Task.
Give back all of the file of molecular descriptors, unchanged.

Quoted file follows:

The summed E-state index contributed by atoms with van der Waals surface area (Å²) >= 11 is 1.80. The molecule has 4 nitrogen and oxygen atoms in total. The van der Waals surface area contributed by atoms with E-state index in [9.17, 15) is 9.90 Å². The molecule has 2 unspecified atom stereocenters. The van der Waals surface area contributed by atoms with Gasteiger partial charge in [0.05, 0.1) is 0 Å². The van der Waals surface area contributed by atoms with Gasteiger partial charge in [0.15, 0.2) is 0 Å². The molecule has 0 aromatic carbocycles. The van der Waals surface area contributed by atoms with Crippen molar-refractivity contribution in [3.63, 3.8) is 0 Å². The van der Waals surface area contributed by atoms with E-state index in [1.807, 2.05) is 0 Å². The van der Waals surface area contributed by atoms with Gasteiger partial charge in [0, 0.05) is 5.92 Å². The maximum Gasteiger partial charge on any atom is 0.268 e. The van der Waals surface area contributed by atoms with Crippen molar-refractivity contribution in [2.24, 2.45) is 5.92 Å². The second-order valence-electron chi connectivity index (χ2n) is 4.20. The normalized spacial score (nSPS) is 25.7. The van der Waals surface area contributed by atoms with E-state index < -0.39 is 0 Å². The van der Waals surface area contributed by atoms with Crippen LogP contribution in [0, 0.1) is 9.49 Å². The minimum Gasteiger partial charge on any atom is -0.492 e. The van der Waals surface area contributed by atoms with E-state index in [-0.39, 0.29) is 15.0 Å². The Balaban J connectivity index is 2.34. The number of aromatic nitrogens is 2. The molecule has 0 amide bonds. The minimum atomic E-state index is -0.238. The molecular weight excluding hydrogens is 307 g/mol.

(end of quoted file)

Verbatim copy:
The summed E-state index contributed by atoms with van der Waals surface area (Å²) >= 11 is 1.80. The molecule has 4 nitrogen and oxygen atoms in total. The van der Waals surface area contributed by atoms with E-state index in [9.17, 15) is 9.90 Å². The molecule has 2 unspecified atom stereocenters. The van der Waals surface area contributed by atoms with Gasteiger partial charge in [0.05, 0.1) is 0 Å². The van der Waals surface area contributed by atoms with Gasteiger partial charge in [0.15, 0.2) is 0 Å². The molecule has 0 aromatic carbocycles. The van der Waals surface area contributed by atoms with Crippen molar-refractivity contribution in [3.63, 3.8) is 0 Å². The van der Waals surface area contributed by atoms with E-state index in [1.807, 2.05) is 0 Å². The van der Waals surface area contributed by atoms with Gasteiger partial charge in [0, 0.05) is 5.92 Å². The maximum Gasteiger partial charge on any atom is 0.268 e. The van der Waals surface area contributed by atoms with Crippen molar-refractivity contribution in [2.24, 2.45) is 5.92 Å². The second-order valence-electron chi connectivity index (χ2n) is 4.20. The normalized spacial score (nSPS) is 25.7. The van der Waals surface area contributed by atoms with E-state index < -0.39 is 0 Å². The van der Waals surface area contributed by atoms with Crippen LogP contribution in [0, 0.1) is 9.49 Å². The minimum Gasteiger partial charge on any atom is -0.492 e. The van der Waals surface area contributed by atoms with E-state index in [-0.39, 0.29) is 15.0 Å². The Balaban J connectivity index is 2.34. The number of aromatic nitrogens is 2. The molecule has 0 amide bonds. The minimum atomic E-state index is -0.238. The molecular weight excluding hydrogens is 307 g/mol.